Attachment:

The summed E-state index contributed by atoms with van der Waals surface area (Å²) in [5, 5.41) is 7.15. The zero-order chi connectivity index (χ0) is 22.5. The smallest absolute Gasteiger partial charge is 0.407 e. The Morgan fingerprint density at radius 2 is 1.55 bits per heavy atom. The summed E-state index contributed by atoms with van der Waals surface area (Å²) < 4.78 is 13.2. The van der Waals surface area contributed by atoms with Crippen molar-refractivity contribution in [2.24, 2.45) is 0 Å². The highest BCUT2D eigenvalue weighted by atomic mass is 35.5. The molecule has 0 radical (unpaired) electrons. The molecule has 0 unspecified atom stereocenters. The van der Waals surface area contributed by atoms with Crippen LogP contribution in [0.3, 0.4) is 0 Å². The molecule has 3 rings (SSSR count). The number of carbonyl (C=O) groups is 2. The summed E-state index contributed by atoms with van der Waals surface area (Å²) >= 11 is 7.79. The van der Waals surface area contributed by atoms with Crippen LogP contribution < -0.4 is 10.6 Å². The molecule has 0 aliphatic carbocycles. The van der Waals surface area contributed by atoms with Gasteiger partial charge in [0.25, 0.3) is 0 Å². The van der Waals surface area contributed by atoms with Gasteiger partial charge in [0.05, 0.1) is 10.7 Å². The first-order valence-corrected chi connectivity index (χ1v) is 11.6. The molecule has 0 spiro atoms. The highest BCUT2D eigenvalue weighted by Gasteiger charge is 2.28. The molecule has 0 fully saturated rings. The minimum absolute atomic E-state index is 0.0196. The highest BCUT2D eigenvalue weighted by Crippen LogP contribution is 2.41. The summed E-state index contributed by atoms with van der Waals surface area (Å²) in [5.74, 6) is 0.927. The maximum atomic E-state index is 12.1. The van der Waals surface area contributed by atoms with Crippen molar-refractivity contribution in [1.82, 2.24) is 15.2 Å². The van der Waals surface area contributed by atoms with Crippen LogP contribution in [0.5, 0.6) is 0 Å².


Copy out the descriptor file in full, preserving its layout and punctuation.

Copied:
The summed E-state index contributed by atoms with van der Waals surface area (Å²) in [5, 5.41) is 7.15. The zero-order chi connectivity index (χ0) is 22.5. The smallest absolute Gasteiger partial charge is 0.407 e. The Morgan fingerprint density at radius 2 is 1.55 bits per heavy atom. The summed E-state index contributed by atoms with van der Waals surface area (Å²) < 4.78 is 13.2. The van der Waals surface area contributed by atoms with Crippen molar-refractivity contribution in [2.24, 2.45) is 0 Å². The highest BCUT2D eigenvalue weighted by atomic mass is 35.5. The molecule has 0 radical (unpaired) electrons. The molecule has 0 unspecified atom stereocenters. The van der Waals surface area contributed by atoms with Crippen LogP contribution in [0.3, 0.4) is 0 Å². The molecule has 3 rings (SSSR count). The number of carbonyl (C=O) groups is 2. The summed E-state index contributed by atoms with van der Waals surface area (Å²) >= 11 is 7.79. The van der Waals surface area contributed by atoms with Crippen LogP contribution < -0.4 is 10.6 Å². The molecule has 0 aliphatic carbocycles. The van der Waals surface area contributed by atoms with Gasteiger partial charge in [0.25, 0.3) is 0 Å². The van der Waals surface area contributed by atoms with Gasteiger partial charge in [0.05, 0.1) is 10.7 Å². The first-order valence-corrected chi connectivity index (χ1v) is 11.6. The molecule has 0 spiro atoms. The highest BCUT2D eigenvalue weighted by Gasteiger charge is 2.28. The molecule has 0 fully saturated rings. The minimum absolute atomic E-state index is 0.0196. The highest BCUT2D eigenvalue weighted by Crippen LogP contribution is 2.41. The summed E-state index contributed by atoms with van der Waals surface area (Å²) in [5.74, 6) is 0.927. The maximum atomic E-state index is 12.1. The van der Waals surface area contributed by atoms with Crippen molar-refractivity contribution in [1.82, 2.24) is 15.2 Å². The van der Waals surface area contributed by atoms with Crippen LogP contribution in [0.5, 0.6) is 0 Å².